(WOMENSENEWS)--For 15 years, Pam Adams has been trying to get a federal contract for Indusys Technology, Inc., a San Jose, Calif.-based, women-owned-and-operated technology services provider.
And for 15 years, Adams, who is Indusys' program manager charged with going after these contracts, has been running into hurdles of federal procurement laws and policies.
A big part of the problem, Adams said, is women are at the bottom of the pecking order when it comes to federal contracts. There are lots of promises, but no guarantees to uphold them.
The U.S. Women's Chamber of Commerce is trying to corral frustrations like those of Adams' and other women business owners across the country and make them heard at the voting booths Tuesday.
"Both the Democrats and the Republicans want our vote," said Margot Dorfman, the chief executive of the U.S. Women's Chamber of Commerce.
Dorfman, says however, the Bush admistration has embellished on what it has done for women small business owners to get their vote. She wants women to know the truth, so they can vote accordingly.
Calling for More Government Contracts
The Chamber and the National Women's Lobby are calling upon Congress and the U.S. Small Business Administration to quickly implement P.L. 106-554, the Women's Procurement Program, which was signed into law in December 2000. "Better access to federal contacts is one of the chief concerns of our membership," says Dorfman.
Under the law, women-owned businesses are supposed to receive 5 percent of all government contracts.
Privately held women-owned businesses make up 30 percent of all U.S. business. While the federal government spent a record-setting $8.3 billion--up from $6.8 billion in 2002--with women-owned small businesses in fiscal year 2003, women received only 3 percent of contract dollars. "Shouldn't that number be closer to 30 percent?" asked Dorfman. "We want to see an increase."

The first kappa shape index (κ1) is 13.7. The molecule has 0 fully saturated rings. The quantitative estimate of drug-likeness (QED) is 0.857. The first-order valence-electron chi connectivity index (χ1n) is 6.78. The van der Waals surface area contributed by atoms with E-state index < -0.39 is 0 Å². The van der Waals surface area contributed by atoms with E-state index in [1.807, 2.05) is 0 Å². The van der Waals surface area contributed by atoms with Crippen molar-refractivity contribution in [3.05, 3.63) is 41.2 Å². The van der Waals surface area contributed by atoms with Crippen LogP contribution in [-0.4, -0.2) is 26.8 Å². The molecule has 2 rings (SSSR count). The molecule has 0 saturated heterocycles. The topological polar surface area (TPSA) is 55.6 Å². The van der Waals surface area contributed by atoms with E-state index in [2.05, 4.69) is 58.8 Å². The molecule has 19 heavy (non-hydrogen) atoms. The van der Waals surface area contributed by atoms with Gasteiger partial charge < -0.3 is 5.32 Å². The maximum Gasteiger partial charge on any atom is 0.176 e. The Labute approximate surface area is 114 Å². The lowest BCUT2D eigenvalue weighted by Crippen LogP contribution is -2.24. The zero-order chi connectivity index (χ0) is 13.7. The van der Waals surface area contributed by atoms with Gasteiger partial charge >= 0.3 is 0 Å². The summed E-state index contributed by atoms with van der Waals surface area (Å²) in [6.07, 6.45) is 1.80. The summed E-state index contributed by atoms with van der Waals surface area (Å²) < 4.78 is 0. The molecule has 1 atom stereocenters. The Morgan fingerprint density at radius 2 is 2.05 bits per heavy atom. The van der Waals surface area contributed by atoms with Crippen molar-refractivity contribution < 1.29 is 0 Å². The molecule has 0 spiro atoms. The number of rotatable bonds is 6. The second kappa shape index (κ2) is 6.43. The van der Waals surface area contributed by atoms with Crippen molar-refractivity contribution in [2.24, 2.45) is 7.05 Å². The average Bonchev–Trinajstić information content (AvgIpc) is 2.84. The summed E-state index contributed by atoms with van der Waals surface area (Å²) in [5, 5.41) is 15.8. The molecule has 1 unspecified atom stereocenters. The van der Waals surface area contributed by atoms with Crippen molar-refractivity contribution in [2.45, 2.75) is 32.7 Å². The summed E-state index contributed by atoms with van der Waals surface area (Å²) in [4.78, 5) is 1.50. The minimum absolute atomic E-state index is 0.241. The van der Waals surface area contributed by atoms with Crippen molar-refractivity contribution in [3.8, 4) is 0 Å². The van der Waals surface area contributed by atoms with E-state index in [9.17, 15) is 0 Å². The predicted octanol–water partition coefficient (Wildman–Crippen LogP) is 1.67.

With the total still short of the 5 percent goal, the shortfall for women-owned businesses is valued at $5.6 billion in fiscal 2003, she added.
In its call to action, the women's chamber says the fact that the legislation has never been implemented is "an unconscionable lack of support for women-owned businesses." It is thus asking women to use its online advocacy system to contact congressional leaders and to make clear to these leaders that women's votes are contingent upon support for policies and implementation of laws that support female business owners.
"The law was passed but it was never implemented or funded," said Dorfman. "If the administration wanted to make this happen, it could."
Indeed, Congress did pass the law back in December 2000 and charged the Small Business Administration with implementing it. Craig Orfield, the communications director for the Senate Committee on Small Business and Entrepreneurship explains that the 5 percent is a "goal," and it is really up to the federal agency for small businesses how that goal is achieved.
Through its "respect our vote campaign" the U.S. Women's Chamber of Commerce is urging women to cast their vote for presidential and congressional candidates who will support female small business owners. And, with candidates heavily courting the female vote this year, Dorfman is hoping, women's attention to the issue may get some results.